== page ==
How stories become

We have just begun To Kill a Mockingbird and for 30 minutes in my morning class today we shared stories about all the Boo Radleys in our lives, neighbors and their weirdnesses (real or perceived) with whom we were/are endlessly obsessed. In the discussion, it was almost as if we reached a peak of archetypical energy, the stuff where myths and the writing on cave walls comes from. Everyone had a story (actually stories). Their memories were palpable filled with description and detail. Their sharings revealed how they still are haunted by those experiences.

Then we started riffing. It started out slowly at first. As one person spoke other parts of other stories got sliced into their stories. EG’s story about the greek woman in black who swept her walk appeared in SF’s story of the next-door dentist who worked in his basement. His drill appeared in NV’s story about the neighbor who he thought was stalking him.  KG’s story of mysterious crosses somehow got mixed up with the greek woman in black again, but this time she was carrying the dentist’s drill. This went on for the rest of class. Lots of laughter.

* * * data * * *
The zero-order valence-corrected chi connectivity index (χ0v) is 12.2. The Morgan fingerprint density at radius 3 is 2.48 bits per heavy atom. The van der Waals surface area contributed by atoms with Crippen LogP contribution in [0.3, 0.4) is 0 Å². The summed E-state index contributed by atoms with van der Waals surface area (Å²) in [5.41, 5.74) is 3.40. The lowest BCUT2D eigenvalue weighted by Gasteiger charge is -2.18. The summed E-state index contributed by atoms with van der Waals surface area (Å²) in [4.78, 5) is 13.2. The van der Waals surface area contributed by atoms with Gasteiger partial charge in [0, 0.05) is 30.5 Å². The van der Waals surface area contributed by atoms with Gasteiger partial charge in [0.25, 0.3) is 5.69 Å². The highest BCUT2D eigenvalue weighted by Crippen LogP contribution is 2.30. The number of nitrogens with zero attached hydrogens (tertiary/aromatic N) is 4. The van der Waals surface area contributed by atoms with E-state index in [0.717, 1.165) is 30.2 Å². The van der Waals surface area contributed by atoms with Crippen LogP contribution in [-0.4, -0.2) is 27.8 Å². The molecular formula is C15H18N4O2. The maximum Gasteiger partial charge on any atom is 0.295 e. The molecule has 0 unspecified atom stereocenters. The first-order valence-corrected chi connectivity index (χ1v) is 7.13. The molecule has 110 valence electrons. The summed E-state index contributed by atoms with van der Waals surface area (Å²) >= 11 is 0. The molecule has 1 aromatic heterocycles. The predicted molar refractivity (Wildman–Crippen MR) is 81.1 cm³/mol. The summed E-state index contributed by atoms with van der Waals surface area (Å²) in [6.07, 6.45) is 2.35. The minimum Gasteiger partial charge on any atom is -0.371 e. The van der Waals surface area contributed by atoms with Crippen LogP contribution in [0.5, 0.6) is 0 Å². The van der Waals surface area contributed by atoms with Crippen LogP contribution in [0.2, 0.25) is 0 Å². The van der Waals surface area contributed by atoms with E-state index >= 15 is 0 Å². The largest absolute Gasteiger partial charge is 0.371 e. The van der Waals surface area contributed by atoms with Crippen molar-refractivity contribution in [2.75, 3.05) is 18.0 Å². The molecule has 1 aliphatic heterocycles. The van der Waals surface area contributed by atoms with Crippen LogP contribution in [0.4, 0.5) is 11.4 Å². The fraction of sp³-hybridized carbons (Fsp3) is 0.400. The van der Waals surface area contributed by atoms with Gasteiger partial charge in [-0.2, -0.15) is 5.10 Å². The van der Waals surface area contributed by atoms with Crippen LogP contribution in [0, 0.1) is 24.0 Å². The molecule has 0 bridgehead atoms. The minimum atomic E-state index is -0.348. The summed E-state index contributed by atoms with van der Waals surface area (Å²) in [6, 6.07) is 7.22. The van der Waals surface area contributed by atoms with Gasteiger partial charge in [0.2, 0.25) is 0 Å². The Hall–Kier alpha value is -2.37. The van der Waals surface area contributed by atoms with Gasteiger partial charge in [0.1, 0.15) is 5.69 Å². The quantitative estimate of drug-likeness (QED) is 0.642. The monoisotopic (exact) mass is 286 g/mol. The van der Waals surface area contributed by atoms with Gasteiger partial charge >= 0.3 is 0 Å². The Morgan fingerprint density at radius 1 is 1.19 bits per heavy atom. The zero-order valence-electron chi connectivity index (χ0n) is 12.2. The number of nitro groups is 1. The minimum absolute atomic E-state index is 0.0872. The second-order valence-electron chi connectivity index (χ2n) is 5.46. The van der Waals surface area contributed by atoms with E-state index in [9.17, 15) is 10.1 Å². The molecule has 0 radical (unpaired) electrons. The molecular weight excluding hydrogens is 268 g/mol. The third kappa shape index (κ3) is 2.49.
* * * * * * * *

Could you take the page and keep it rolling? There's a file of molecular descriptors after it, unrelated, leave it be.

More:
It was clear that there is something very primal about the fear and mystery of neighbors, the danger of other. It was not hard for anyone to imagine the fascination that Jem, Scout, and Dill had for Boo. It was also not hard for anyone to imagine how playful stories can be and by allowing ourselves to be creative and imaginative, allowing our own stories to twist and turn and suck up other stories around them, they can become something totally new and fresh and totally unexpected.

I’m not sure exactly what happened this morning, but I do know that when the students left class today they were very nearly out of breath. Now how often does a story do that?!

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2 Responses to How stories become

  1. Jerome Bloom says:







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